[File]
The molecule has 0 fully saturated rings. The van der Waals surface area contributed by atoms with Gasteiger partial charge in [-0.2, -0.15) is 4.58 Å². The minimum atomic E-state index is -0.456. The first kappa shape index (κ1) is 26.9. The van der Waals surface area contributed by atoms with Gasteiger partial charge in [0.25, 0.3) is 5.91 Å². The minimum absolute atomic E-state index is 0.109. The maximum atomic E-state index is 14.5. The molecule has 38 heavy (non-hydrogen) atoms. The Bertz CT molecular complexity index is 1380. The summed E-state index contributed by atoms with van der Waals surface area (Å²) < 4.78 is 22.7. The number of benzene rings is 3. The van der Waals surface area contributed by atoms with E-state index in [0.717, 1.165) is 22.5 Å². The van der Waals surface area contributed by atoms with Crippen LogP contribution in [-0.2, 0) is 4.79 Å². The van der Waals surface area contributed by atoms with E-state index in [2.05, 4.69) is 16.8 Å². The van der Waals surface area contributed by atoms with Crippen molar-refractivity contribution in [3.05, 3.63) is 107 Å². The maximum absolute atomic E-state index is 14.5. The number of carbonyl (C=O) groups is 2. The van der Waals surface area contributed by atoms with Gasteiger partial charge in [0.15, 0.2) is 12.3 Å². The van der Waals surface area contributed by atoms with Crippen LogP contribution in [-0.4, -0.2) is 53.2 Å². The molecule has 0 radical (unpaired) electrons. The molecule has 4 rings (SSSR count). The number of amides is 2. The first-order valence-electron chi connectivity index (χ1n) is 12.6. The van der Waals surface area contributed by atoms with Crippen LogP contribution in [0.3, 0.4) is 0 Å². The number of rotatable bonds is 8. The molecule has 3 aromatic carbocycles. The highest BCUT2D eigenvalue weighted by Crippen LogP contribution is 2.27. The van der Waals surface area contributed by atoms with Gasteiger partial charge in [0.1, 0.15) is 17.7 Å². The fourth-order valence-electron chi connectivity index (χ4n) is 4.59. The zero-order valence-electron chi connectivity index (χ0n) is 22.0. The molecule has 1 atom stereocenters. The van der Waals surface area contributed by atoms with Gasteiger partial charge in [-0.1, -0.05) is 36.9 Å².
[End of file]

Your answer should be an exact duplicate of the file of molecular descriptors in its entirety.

The molecule has 0 fully saturated rings. The van der Waals surface area contributed by atoms with Gasteiger partial charge in [-0.2, -0.15) is 4.58 Å². The minimum atomic E-state index is -0.456. The first kappa shape index (κ1) is 26.9. The van der Waals surface area contributed by atoms with Gasteiger partial charge in [0.25, 0.3) is 5.91 Å². The minimum absolute atomic E-state index is 0.109. The maximum atomic E-state index is 14.5. The molecule has 38 heavy (non-hydrogen) atoms. The Bertz CT molecular complexity index is 1380. The summed E-state index contributed by atoms with van der Waals surface area (Å²) < 4.78 is 22.7. The number of benzene rings is 3. The van der Waals surface area contributed by atoms with E-state index in [0.717, 1.165) is 22.5 Å². The van der Waals surface area contributed by atoms with Crippen LogP contribution in [-0.2, 0) is 4.79 Å². The van der Waals surface area contributed by atoms with E-state index in [2.05, 4.69) is 16.8 Å². The van der Waals surface area contributed by atoms with Crippen molar-refractivity contribution in [3.05, 3.63) is 107 Å². The maximum absolute atomic E-state index is 14.5. The number of carbonyl (C=O) groups is 2. The van der Waals surface area contributed by atoms with Gasteiger partial charge in [0.15, 0.2) is 12.3 Å². The van der Waals surface area contributed by atoms with Crippen LogP contribution in [-0.4, -0.2) is 53.2 Å². The molecule has 0 radical (unpaired) electrons. The molecule has 4 rings (SSSR count). The number of amides is 2. The first-order valence-electron chi connectivity index (χ1n) is 12.6. The van der Waals surface area contributed by atoms with Crippen LogP contribution in [0.3, 0.4) is 0 Å². The number of rotatable bonds is 8. The molecule has 3 aromatic carbocycles. The highest BCUT2D eigenvalue weighted by Crippen LogP contribution is 2.27. The van der Waals surface area contributed by atoms with Gasteiger partial charge in [0.1, 0.15) is 17.7 Å². The fourth-order valence-electron chi connectivity index (χ4n) is 4.59. The zero-order valence-electron chi connectivity index (χ0n) is 22.0. The molecule has 1 atom stereocenters. The van der Waals surface area contributed by atoms with Gasteiger partial charge in [-0.1, -0.05) is 36.9 Å².